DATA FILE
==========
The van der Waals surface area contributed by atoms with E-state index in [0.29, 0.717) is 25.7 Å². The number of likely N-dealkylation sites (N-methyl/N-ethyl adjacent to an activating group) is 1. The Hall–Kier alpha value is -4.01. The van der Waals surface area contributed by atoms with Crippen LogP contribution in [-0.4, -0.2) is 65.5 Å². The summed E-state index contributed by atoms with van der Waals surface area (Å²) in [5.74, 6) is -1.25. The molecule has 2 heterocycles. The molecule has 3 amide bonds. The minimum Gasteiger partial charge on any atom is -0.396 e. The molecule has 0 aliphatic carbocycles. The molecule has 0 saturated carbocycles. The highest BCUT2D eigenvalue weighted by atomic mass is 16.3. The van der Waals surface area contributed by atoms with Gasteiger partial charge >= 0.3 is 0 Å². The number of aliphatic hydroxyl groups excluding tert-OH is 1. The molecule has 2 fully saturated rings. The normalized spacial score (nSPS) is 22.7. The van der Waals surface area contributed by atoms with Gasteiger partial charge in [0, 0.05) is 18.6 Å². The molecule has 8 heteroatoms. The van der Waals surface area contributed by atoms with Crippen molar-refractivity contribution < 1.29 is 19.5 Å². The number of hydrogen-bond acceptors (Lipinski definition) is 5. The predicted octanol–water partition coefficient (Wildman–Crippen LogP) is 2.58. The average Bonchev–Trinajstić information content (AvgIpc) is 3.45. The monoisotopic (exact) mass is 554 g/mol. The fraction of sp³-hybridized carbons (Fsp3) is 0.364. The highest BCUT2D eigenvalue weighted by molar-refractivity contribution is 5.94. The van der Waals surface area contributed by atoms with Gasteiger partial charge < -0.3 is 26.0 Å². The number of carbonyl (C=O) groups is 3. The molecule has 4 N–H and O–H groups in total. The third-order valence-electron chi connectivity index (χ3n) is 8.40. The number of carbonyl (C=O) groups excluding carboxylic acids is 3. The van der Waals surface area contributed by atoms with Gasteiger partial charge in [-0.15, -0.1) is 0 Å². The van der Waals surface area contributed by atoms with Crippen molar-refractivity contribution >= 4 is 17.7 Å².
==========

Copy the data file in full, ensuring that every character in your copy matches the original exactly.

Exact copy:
The van der Waals surface area contributed by atoms with E-state index in [0.29, 0.717) is 25.7 Å². The number of likely N-dealkylation sites (N-methyl/N-ethyl adjacent to an activating group) is 1. The Hall–Kier alpha value is -4.01. The van der Waals surface area contributed by atoms with Crippen LogP contribution in [-0.4, -0.2) is 65.5 Å². The summed E-state index contributed by atoms with van der Waals surface area (Å²) in [5.74, 6) is -1.25. The molecule has 2 heterocycles. The molecule has 3 amide bonds. The minimum Gasteiger partial charge on any atom is -0.396 e. The molecule has 0 aliphatic carbocycles. The molecule has 0 saturated carbocycles. The highest BCUT2D eigenvalue weighted by atomic mass is 16.3. The van der Waals surface area contributed by atoms with Gasteiger partial charge >= 0.3 is 0 Å². The number of aliphatic hydroxyl groups excluding tert-OH is 1. The molecule has 2 fully saturated rings. The normalized spacial score (nSPS) is 22.7. The van der Waals surface area contributed by atoms with Gasteiger partial charge in [0, 0.05) is 18.6 Å². The molecule has 8 heteroatoms. The van der Waals surface area contributed by atoms with Crippen molar-refractivity contribution < 1.29 is 19.5 Å². The number of hydrogen-bond acceptors (Lipinski definition) is 5. The predicted octanol–water partition coefficient (Wildman–Crippen LogP) is 2.58. The average Bonchev–Trinajstić information content (AvgIpc) is 3.45. The monoisotopic (exact) mass is 554 g/mol. The fraction of sp³-hybridized carbons (Fsp3) is 0.364. The highest BCUT2D eigenvalue weighted by molar-refractivity contribution is 5.94. The van der Waals surface area contributed by atoms with Gasteiger partial charge < -0.3 is 26.0 Å². The number of carbonyl (C=O) groups is 3. The molecule has 4 N–H and O–H groups in total. The third-order valence-electron chi connectivity index (χ3n) is 8.40. The number of carbonyl (C=O) groups excluding carboxylic acids is 3. The van der Waals surface area contributed by atoms with Gasteiger partial charge in [-0.15, -0.1) is 0 Å². The van der Waals surface area contributed by atoms with Crippen molar-refractivity contribution >= 4 is 17.7 Å².